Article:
Individuals, families, city mayors and officials, and clergy from all faiths are encouraged to join the 2020 “Bells for Peace” campaign to unite the world for Peace.
On August 6, 2020, during the Tokyo Olympics, all Olympic Village video screens are to be tuned into the 75th Hiroshima Atomic Bomb Anniversary Ceremony. At exactly 8:15 am, the time the atomic bomb nicknamed “Little Boy” exploded over Hiroshima in 1945, every church, temple and shrine bell will ring throughout Japan, and simultaneously bells will ring around the world to acknowledge a moment of remembrance, reflection, hope and prayers for World Peace.
Then, at 11:02 am, on August 9, 2020, during the last day of the Tokyo Olympics, the exact time “Fat Man” exploded over Nagasaki, every church, temple and shrine bell, will again ring throughout Japan, and simultaneously bells will ring around the world to acknowledge a moment of remembrance, reflection, hope and prayers for World Peace. The NHK TV feed is to be sent around the World.
This will be a very special message of Peace and a tribute to all the lives lost in the bombings. As you may know, our goal is also to involve Music Hands as a message of peace in the Olympic ceremonies. We will send further news in the next newsletter regarding these efforts.
– Richard Fukuhara
Richard Fukuhara died in December 2018. So it is now up to us to pick up the torch and achieve the Bells for Peace vision to be broadcast around the world on the 75th anniversary of the atomic bombings of Hiroshima and Nagasaki.
People around the world are invited to ring bells 75 times at the moment the nuclear weapons exploded over each city. We do this both to bear witness and to unite our passion for peace with our resolve to eliminate nuclear weapons.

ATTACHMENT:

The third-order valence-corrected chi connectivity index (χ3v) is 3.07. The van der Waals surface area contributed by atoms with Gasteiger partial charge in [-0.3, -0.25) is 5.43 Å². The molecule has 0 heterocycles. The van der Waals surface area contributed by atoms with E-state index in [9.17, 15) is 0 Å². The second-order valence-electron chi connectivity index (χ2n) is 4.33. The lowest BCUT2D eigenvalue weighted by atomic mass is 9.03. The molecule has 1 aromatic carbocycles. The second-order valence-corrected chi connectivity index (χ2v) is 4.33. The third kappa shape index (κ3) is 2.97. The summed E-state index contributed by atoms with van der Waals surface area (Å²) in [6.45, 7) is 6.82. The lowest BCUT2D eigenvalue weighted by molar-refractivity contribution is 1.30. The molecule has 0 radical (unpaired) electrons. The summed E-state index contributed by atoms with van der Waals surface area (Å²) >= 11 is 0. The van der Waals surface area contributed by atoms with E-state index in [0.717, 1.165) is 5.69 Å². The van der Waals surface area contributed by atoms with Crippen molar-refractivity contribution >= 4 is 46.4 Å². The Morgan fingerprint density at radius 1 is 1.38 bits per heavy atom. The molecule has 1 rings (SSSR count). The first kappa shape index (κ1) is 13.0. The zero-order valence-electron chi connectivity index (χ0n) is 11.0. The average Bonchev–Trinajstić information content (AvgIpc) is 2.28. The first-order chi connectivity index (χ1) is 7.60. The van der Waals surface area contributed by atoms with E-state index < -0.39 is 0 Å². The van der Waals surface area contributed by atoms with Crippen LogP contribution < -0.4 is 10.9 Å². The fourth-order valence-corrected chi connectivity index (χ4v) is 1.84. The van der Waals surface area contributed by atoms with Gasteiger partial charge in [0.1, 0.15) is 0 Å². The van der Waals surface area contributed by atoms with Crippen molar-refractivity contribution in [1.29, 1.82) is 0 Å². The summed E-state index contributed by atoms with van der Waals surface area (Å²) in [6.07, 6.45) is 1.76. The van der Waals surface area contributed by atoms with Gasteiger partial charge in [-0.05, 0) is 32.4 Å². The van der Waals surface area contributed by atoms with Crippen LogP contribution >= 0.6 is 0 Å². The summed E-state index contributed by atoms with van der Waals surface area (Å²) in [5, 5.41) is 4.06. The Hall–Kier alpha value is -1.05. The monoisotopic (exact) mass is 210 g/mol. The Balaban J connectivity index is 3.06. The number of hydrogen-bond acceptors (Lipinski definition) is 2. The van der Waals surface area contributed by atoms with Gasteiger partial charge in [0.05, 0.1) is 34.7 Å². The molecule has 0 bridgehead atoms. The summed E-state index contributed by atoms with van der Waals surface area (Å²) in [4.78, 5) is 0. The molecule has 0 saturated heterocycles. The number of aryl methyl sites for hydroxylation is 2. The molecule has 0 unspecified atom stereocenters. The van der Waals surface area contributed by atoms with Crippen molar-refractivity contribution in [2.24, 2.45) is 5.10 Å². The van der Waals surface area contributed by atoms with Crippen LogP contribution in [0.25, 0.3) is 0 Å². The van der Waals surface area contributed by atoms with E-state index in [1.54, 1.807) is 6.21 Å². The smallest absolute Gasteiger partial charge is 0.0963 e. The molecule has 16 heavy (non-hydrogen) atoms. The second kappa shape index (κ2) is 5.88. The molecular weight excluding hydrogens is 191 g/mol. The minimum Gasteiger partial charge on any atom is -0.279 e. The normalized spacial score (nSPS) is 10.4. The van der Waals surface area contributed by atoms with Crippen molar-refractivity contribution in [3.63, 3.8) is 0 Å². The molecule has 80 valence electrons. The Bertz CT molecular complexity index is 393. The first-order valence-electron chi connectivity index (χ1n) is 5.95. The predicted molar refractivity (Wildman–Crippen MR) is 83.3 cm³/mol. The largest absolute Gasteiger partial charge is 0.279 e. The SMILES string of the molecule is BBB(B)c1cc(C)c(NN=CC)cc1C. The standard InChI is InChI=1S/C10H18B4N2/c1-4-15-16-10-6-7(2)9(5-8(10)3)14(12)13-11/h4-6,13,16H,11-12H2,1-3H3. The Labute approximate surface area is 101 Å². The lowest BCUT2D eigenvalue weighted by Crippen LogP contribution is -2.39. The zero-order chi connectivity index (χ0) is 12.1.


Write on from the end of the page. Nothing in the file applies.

The Olympic Games Tokyo 2020 will host a record 33 sports and 339 events from July 24 to August 9. The whole world will be watching. Carpe Diem. Seize these moments.
You, or your organization, church, temple, synagogue, civic hall, peace tower, fire hall, university, city, town, country, NGO, corporation, restaurateur, truck drivers, philanthropic fund, college, bell maker, glockenspiel players, temple gong, musician, drummers, symphony orchestra, high school band, elementary school, door bell, car horn, or pots and pans are all invited to make a powerful sound around Earth for the total elimination of nuclear weapons. Let peace ring clearly. Lets fully support this beautiful vision for peace. Please share this message with all. It will also be posted at commonground.ca
Notes on peace
The Christmas Truce: on Christmas Day, in the first year of World War I, German, British and French soldiers disobeyed their superiors and fraternized with “the enemy” along two-thirds of the Western Front. German troops held Christmas trees up out of the trenches with signs, “Merry Christmas.” “You no shoot, we no shoot.” Thousands of troops streamed across the no-man’s land. Soldiers embraced men they had been trying to kill a few short hours before.
The use of nuclear weapons breach all of the following declarations and conventions:
- Declaration of St. Petersburg, 1868, because unnecessary suffering would be caused and there would be no avoidance or minimizing of incidental loss of civilian life;
- Hague Convention, 1907, because unnecessary suffering would be caused and there would be no guarantee of the inviolability of neutral nations;
- Universal Declaration of Human Rights, 1948, because long-lasting radioactive contamination would interfere with innocent people’s right to life and health;
- Geneva Conventions, 1949, because protection of the wounded, sick, the infirm, expectant mothers, civilian hospitals and health workers would not be ensured;
- The Protocols Additional to the Geneva Conventions, 1977, because there would be massive incidental losses of civilian lives and widespread, long-term and severe damage to the environment.
For more information
Please contact Joseph Roberts, founder of Vancouver’s first Walk for Peace in 1982 and Common Ground publisher: office: 604 733 2215 firstname.lastname@example.org